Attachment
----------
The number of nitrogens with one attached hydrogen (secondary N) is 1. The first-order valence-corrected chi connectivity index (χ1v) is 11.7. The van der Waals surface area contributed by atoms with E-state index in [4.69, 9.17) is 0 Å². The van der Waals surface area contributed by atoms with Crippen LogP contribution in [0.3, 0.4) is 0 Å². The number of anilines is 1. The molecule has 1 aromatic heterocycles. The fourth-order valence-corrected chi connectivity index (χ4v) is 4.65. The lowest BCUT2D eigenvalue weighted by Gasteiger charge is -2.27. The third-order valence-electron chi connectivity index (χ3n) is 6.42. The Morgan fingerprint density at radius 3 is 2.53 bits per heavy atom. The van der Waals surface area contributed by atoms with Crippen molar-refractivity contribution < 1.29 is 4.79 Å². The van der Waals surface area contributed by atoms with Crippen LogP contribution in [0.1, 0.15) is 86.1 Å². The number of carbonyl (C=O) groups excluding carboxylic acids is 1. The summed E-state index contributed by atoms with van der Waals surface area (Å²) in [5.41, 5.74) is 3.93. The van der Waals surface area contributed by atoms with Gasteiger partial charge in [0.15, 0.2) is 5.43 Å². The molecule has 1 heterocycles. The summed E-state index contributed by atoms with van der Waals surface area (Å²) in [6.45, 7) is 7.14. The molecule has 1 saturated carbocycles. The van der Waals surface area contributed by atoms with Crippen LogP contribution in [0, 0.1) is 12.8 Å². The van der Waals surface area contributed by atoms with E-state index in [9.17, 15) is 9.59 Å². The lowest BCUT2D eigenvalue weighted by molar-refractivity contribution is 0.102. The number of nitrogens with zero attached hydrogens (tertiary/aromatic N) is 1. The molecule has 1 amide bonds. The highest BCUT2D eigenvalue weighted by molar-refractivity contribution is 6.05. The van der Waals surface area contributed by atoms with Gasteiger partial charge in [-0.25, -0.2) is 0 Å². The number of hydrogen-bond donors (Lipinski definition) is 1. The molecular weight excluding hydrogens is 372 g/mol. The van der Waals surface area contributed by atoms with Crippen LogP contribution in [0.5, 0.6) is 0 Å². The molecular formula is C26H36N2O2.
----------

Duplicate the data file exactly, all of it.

The number of nitrogens with one attached hydrogen (secondary N) is 1. The first-order valence-corrected chi connectivity index (χ1v) is 11.7. The van der Waals surface area contributed by atoms with E-state index in [4.69, 9.17) is 0 Å². The van der Waals surface area contributed by atoms with Crippen LogP contribution in [0.3, 0.4) is 0 Å². The number of anilines is 1. The molecule has 1 aromatic heterocycles. The fourth-order valence-corrected chi connectivity index (χ4v) is 4.65. The lowest BCUT2D eigenvalue weighted by Gasteiger charge is -2.27. The third-order valence-electron chi connectivity index (χ3n) is 6.42. The Morgan fingerprint density at radius 3 is 2.53 bits per heavy atom. The van der Waals surface area contributed by atoms with Crippen molar-refractivity contribution < 1.29 is 4.79 Å². The van der Waals surface area contributed by atoms with Crippen LogP contribution in [0.1, 0.15) is 86.1 Å². The number of carbonyl (C=O) groups excluding carboxylic acids is 1. The summed E-state index contributed by atoms with van der Waals surface area (Å²) in [5.41, 5.74) is 3.93. The van der Waals surface area contributed by atoms with Gasteiger partial charge in [0.15, 0.2) is 5.43 Å². The molecule has 1 heterocycles. The summed E-state index contributed by atoms with van der Waals surface area (Å²) in [6.45, 7) is 7.14. The molecule has 1 saturated carbocycles. The van der Waals surface area contributed by atoms with Crippen LogP contribution in [0, 0.1) is 12.8 Å². The van der Waals surface area contributed by atoms with E-state index in [9.17, 15) is 9.59 Å². The lowest BCUT2D eigenvalue weighted by molar-refractivity contribution is 0.102. The number of nitrogens with zero attached hydrogens (tertiary/aromatic N) is 1. The molecule has 1 amide bonds. The highest BCUT2D eigenvalue weighted by molar-refractivity contribution is 6.05. The van der Waals surface area contributed by atoms with Gasteiger partial charge in [-0.25, -0.2) is 0 Å². The number of hydrogen-bond donors (Lipinski definition) is 1. The molecular weight excluding hydrogens is 372 g/mol. The van der Waals surface area contributed by atoms with Crippen LogP contribution in [0.5, 0.6) is 0 Å². The molecular formula is C26H36N2O2.